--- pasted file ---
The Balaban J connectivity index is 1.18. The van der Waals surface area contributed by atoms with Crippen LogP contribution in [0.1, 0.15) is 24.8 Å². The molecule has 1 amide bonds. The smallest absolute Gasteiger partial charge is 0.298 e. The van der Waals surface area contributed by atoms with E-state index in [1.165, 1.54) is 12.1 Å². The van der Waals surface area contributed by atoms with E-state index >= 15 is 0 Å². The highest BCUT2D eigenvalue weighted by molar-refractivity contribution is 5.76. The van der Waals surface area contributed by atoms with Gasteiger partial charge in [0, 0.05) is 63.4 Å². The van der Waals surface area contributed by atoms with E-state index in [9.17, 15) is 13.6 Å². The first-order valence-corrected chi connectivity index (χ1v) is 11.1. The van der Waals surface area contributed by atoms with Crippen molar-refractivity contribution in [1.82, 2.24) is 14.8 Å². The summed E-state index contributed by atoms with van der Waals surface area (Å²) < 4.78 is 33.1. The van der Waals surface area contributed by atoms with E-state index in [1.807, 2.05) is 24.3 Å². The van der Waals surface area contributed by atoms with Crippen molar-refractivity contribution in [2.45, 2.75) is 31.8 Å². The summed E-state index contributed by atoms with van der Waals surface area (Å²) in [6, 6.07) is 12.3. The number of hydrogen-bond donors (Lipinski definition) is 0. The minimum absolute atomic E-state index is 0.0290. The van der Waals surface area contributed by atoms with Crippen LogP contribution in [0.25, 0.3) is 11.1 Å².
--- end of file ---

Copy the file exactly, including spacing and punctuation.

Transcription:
The Balaban J connectivity index is 1.18. The van der Waals surface area contributed by atoms with Crippen LogP contribution in [0.1, 0.15) is 24.8 Å². The molecule has 1 amide bonds. The smallest absolute Gasteiger partial charge is 0.298 e. The van der Waals surface area contributed by atoms with E-state index in [1.165, 1.54) is 12.1 Å². The van der Waals surface area contributed by atoms with E-state index >= 15 is 0 Å². The highest BCUT2D eigenvalue weighted by molar-refractivity contribution is 5.76. The van der Waals surface area contributed by atoms with Gasteiger partial charge in [0, 0.05) is 63.4 Å². The van der Waals surface area contributed by atoms with E-state index in [9.17, 15) is 13.6 Å². The first-order valence-corrected chi connectivity index (χ1v) is 11.1. The van der Waals surface area contributed by atoms with Crippen molar-refractivity contribution in [1.82, 2.24) is 14.8 Å². The summed E-state index contributed by atoms with van der Waals surface area (Å²) < 4.78 is 33.1. The van der Waals surface area contributed by atoms with E-state index in [1.807, 2.05) is 24.3 Å². The van der Waals surface area contributed by atoms with Crippen molar-refractivity contribution in [2.45, 2.75) is 31.8 Å². The summed E-state index contributed by atoms with van der Waals surface area (Å²) in [6, 6.07) is 12.3. The number of hydrogen-bond donors (Lipinski definition) is 0. The minimum absolute atomic E-state index is 0.0290. The van der Waals surface area contributed by atoms with Crippen LogP contribution in [0.25, 0.3) is 11.1 Å².